Another Day in Paris (part 2)

After meeting-up with Sandrine along the road (actually, at the 70's-style roundabout shown in the previous post) we made our way back along the streets, to the Parc des Buttes-Chaumont, near our apartment, for a sunny stroll around the lake. Right in the middle of the lake, itself in the middle of the park, is an impressive limestone island, topped-off by a small temple-like structure. I could not work out whether this was an artificial structure or a natural rock protrusion but, either way, an impressive site.

  Like something out of a Conan Doyle novel, the island looms over the lake and, below, the arched boughs of trees reach down to the water, as if to quench a thirst

Like something out of a Conan Doyle novel, the island looms over the lake and, below, the arched boughs of trees reach down to the water, as if to quench a thirst

Suitably suffused with green, we leave the park behind and head for the Canal St. Martin for another water-bound stroll. Following the Rue de Crimée north from the park, we soon came to an un-named bridge that raises to allow the pleasure boats to pass below.

And, from the footbridge to the right, we were treated to an excellent view up the canal, beyond the wonderfully juxtaposed styles of the buildings either side, to the Bassin de la Villete at the end.

After a drink on one of the floating bars moored on the banks, we made our way along the canal to the Jaurés metro, passing pétanque players and fellow strollers, to the Bassin and back on to the Parisian streets. We pass the King of the Roundabout (below) on the way to get a train to the Montmartre; a steep hill, covered in the Paris-typical narrow streets and once home to the city's bohemian culture until gentrification in the 1960's (apparently).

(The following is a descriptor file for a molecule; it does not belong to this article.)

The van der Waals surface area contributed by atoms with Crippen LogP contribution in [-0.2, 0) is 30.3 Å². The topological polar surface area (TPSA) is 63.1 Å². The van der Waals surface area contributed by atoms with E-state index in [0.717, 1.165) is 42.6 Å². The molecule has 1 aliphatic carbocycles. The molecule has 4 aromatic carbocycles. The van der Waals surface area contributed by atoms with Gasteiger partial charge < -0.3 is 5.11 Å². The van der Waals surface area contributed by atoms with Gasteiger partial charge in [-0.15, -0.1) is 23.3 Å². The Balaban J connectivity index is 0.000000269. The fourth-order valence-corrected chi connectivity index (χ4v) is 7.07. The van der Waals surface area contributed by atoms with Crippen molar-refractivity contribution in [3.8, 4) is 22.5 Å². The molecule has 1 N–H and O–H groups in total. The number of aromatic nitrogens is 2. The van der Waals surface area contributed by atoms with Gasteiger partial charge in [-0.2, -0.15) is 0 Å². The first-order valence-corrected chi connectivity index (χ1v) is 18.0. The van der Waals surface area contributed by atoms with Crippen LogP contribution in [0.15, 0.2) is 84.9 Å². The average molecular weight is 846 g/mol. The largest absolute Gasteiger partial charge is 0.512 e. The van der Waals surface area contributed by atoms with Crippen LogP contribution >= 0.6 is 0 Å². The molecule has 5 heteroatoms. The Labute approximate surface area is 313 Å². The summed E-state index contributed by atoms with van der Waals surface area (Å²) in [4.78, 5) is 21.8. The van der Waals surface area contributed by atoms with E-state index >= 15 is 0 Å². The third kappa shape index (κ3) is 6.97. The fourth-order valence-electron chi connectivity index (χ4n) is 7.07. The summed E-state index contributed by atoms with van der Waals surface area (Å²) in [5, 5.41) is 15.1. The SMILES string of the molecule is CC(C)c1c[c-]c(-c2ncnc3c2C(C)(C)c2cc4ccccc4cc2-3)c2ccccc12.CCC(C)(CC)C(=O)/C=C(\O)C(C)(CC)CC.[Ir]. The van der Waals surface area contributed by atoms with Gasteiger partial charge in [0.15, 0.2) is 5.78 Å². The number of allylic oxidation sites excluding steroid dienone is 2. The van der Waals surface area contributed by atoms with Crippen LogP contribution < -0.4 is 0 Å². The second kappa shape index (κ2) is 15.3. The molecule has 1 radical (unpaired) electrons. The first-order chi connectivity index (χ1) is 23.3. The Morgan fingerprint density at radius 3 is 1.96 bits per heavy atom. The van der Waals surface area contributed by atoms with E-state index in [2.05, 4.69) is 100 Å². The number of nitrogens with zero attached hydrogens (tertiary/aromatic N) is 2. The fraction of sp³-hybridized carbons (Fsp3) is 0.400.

A lone man sits in the centre of a busy roundabout like a king proclaiming sovereignty over his lands

A lone man sits in the centre of a busy roundabout like a king proclaiming sovereignty over his lands

Once there, we make our way up the steep steps, fighting (almost literally) past early-evening revellers spilling out from the wine bars on either side, to the top of the mount. Here, we are greeted by a large crowd gathered at the base of the cathedral, their faces turned to the incredible view of the city below. Their cheers and applause seem, I feel, a little over-appreciative of the sight until we realise that they are, in fact, responding to the antics of an incredibly athletic man dancing, with his football, from atop a lamppost. 

  Iya Traoré  (www.iya.fr) , a Guinean making his way in Paris, literally dances with his football; the city he has made his home stretches out below him.     Nearby, soldiers patrol the crowd

Iya Traoré (www.iya.fr), a Guinean making his way in Paris, literally dances with his football; the city he has made his home stretches out below him.

Nearby, soldiers patrol the crowd

The sun is very much setting now and, our stomachs beginning to complain, we head back down the hill to find food.

  Sandrine prepares for the descent and then, below, stops-off in a souvenir shop to find gifts for the wee bairns, left behind at home with their grandparents

Sandrine prepares for the descent and then, below, stops-off in a souvenir shop to find gifts for the wee bairns, left behind at home with their grandparents

Finally, and before I can allow us to eat, I (again, almost literally) drag Sandrine into Pigalle and along the Boulevard de Clichy to, possibly, Paris' most infamous landmark of all; 

Needless to say, she stopped short of stepping inside so, instead, we bought some wine and snacks and headed back to the apartment for our last night in Paris.

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